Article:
ETFdb: Let’s talk about emerging markets. We have seen that emerging markets have performed very well in recent years, and assets in emerging market ETFs have skyrocketed. So what is it about the marriage of emerging market exposure and the ETF vehicle that is so attractive to investors? Why are people using ETFs to access emerging markets in such large numbers?

TD: In our view, the emerging markets represents a very exciting opportunity.But for the average investor, there isn’t an efficient way of getting exposure to the markets. They likely don’t have the wherewithal to buy individual securities, and they do not have a lot of ways to evaluate the various means of getting exposure to the market. So if you believe the growth potential is there, the ETF is a very good way of getting that exposure. And if you wake up tomorrow and you don’t like the exposure, you could very easily unwind your position. I think ETFs provide a very efficient way of accessing a very exciting and diverse market for the average investor.

From the investment perspective, I still continue to believe that is the emerging markets represent an attractive opportunity. China is building roads and moving from the farms to the cities. With 1.3 billion people, they are consuming goods and services, and will likely continue to grow their economy in the coming years. Brazil is rich in natural resources, India is innovating with new technology, and Russia could, in fact, be a beneficiary of all of the disruptions in the Middle East. So if you think of those exciting market opportunities and you want to play in that market, I think investors have a number of different ways of getting exposure.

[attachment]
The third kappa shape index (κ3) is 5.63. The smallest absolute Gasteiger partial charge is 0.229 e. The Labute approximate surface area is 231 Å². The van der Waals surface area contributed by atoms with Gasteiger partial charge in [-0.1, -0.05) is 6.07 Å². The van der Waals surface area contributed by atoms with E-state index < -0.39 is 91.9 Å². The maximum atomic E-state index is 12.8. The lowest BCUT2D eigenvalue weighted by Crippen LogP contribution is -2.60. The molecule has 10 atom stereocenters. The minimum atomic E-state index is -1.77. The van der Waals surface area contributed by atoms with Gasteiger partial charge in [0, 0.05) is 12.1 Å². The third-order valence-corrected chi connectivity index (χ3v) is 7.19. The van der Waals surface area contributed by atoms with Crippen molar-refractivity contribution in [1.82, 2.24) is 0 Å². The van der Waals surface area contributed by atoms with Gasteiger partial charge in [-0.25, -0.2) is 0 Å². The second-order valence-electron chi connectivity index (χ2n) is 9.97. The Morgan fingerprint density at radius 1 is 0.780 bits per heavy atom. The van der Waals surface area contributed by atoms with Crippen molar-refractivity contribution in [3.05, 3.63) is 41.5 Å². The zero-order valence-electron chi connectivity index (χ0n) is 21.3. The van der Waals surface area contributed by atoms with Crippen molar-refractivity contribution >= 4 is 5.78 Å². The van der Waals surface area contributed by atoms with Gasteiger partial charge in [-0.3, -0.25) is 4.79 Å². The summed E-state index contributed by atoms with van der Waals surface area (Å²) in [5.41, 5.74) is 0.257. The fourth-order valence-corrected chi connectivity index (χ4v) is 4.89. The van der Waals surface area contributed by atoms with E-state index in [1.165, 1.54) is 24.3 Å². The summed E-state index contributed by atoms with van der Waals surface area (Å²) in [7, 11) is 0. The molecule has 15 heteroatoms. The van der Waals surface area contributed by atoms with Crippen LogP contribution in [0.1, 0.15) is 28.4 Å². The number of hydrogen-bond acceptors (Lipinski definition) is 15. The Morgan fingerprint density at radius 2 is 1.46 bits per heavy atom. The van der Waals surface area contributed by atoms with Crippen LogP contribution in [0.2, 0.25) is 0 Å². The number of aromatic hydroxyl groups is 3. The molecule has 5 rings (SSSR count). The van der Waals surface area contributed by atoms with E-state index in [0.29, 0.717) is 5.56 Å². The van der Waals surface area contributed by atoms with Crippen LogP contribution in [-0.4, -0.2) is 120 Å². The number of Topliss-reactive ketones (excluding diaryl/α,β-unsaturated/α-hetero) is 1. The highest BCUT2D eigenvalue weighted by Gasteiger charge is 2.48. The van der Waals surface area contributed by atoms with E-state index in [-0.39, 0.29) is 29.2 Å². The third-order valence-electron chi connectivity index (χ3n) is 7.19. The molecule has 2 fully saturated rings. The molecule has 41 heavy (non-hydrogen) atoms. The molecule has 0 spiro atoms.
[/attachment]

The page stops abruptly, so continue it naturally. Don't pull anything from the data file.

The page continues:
Investors can choose to buy individual securities, but it is difficult to evaluate individual securities. Investors can choose to buy individual countries, but they can be very volatile. So the country bets have some inherent risk, and the individual companies have some inherent risk associated with them.

We would argue the most important decision is getting exposure to the market in the first place.  If you really believe that the goal in looking at an emerging market is to identify the next Apple, Google, or Baidu, the average investor doesn’t have the wherewithal to identify the companies. In our view, the most intelligent way of getting the exposure is to buy an ETF. And we think it is attractive to own the emerging market in an equal weight fashion because what you get is a broader diversification across the portfolio and the markets.

One of the things interesting to note, similar to our discussion about the S&P 500 where mega caps dominate the portfolio, the cap weighted emerging markets index is dominated by a number of multinationals. Samsung is the largest name in the cap weighted equivalent index. South Korea, where Samsung is based, is sometimes viewed as a developed nation. Samsung is a Multinational company that is more dependent on the U.S. for growth than they are on the emerging market. Multinationals may act and perform differently than the emerging market they come from.